Joliet Slammers: Abel Nieves sees need for better approach
By Tim Tierney For Sun-Times Media July 24, 2012 9:16PM
The Slammers' Abel Nieves. | Gary Middendorf~For Sun-Times Media
Updated: August 26, 2012 6:13AM
Abel Nieves has seen a lot over a career that began in Venezuela and peaked with a Triple-A stop in Salt Lake City.
He has seen seven years in the Anaheim Angels organization. He has seen this year’s Joliet Slammers, 25-34 through Monday in defense of the Frontier League title they won as an expansion squad in 2011.
And he sees the difference.
“I don’t want to say I’m tougher than any of the guys on the team,” Nieves said. “What I think is some guys don’t come ready to play. Straight up, they don’t come ready to play.
“Nobody in professional baseball is able to show up at the field and just play. Nobody has a switch. You’ve got to get ready before the game. You’ve got to think ‘How are they going to pitch to you? How are you going to make plays?’ Every situation. Baseball is about thinking ahead.”
Nieves’ words come with the heft of a league-leading .374 average, and a team-leading six home runs and 35 RBI. They come as a respected, and well-liked, member of manager Bart Zeller’s roster.
Zeller has played the versatile 26-year-old, one of three Slammers named to the West Division All-Star team earlier this month, at every position except pitcher, catcher and center field.
“Abel (pronounced A-bell) Nieves is the kind of a guy who puts on his spikes and gives 100 percent every inning, every at-bat, never quits,” Zeller said.
A native of Maracay, Venezuela, Nieves is one of a handful of players on the Slammers with Triple-A experience. He knows what it means to take the good with the bad during a difficult season and move on after a tough defeat or a series loss.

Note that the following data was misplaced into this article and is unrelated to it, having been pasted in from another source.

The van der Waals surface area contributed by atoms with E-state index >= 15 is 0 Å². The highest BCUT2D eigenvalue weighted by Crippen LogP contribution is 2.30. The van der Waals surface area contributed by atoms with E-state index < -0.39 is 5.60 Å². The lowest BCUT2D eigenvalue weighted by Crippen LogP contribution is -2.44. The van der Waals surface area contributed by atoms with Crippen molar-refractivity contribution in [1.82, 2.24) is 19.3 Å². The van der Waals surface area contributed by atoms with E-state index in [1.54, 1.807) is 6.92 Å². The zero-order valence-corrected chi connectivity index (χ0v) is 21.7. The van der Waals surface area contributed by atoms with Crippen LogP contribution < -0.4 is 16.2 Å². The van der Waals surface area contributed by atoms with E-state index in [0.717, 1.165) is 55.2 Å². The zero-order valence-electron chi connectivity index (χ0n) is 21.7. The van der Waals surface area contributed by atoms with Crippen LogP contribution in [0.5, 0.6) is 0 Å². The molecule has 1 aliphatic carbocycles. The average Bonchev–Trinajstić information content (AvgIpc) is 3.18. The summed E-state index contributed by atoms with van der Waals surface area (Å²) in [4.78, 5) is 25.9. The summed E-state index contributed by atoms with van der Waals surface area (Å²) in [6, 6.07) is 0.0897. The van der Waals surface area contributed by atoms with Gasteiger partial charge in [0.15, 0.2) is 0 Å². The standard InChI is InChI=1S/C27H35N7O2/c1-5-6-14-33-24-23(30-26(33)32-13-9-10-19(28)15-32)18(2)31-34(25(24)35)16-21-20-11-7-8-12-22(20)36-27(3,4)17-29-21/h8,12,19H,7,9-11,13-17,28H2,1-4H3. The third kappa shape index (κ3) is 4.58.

“Right now we can’t think we’ve got to win the whole thing,” he said after the Slammers lost four of six to Gateway and Windy City during last week’s homestand. “Right now we’ve got to think ‘win series, win two out of three.’
“You’ve got to get over it quick. Don’t think about ‘Oh, we lost that series.’ We’ve got to be ready every day.”
Monday, the Slammers authored one of their most impressive wins of the season, topping Traverse City 5-3 in 10 innings. Traverse City (38-21), which has the best record in the league, had a 15-game home winning streak snapped.
Nieves is, of course, looking for more wins like that — along with as many outside fastballs as he can get.
“I’m an opposite-way hitter,” the right-handed batter said. “I always look for a fastball that I can drive the other way. Once they throw me off-speed, I just stay with my hands inside.”
With just a little more than a month left in the regular season, Nieves said the mechanics of a player’s swing shouldn’t be an issue. Helping a teammate in the batting cage now isn’t necessarily going to make a difference at the plate.
“Hitting at this point of the season is more mental,” Nieves said. “Honestly, I think the whole team has good mechanics. It’s just a matter of focus and get your pitch, the pitch you can handle. Whenever you get it, don’t miss it.”
The Slammers have missed too often this year. The .266 team batting average 15 games into the season had dropped to .248 a month into the schedule, where it remained last weekend.
Windy City pitchers didn’t want much to do with Nieves last week. After he hit a ninth-inning home run Thursday to ruin Mike Recchia’s shutout bid, Nieves drew five walks in his final nine plate appearances of the series.
His batting average consistently has been at .350 or higher in 2012. That figure could be enough to catch the attention of major league scouts and get Nieves another chance in affiliated baseball after he took the 2011 season off in this country.
“I hear stuff, but I don’t really pay attention to it,” he said. “I just come every day, play hard. If I’m doing good, somebody’s got to be looking. That’s my thinking every day.”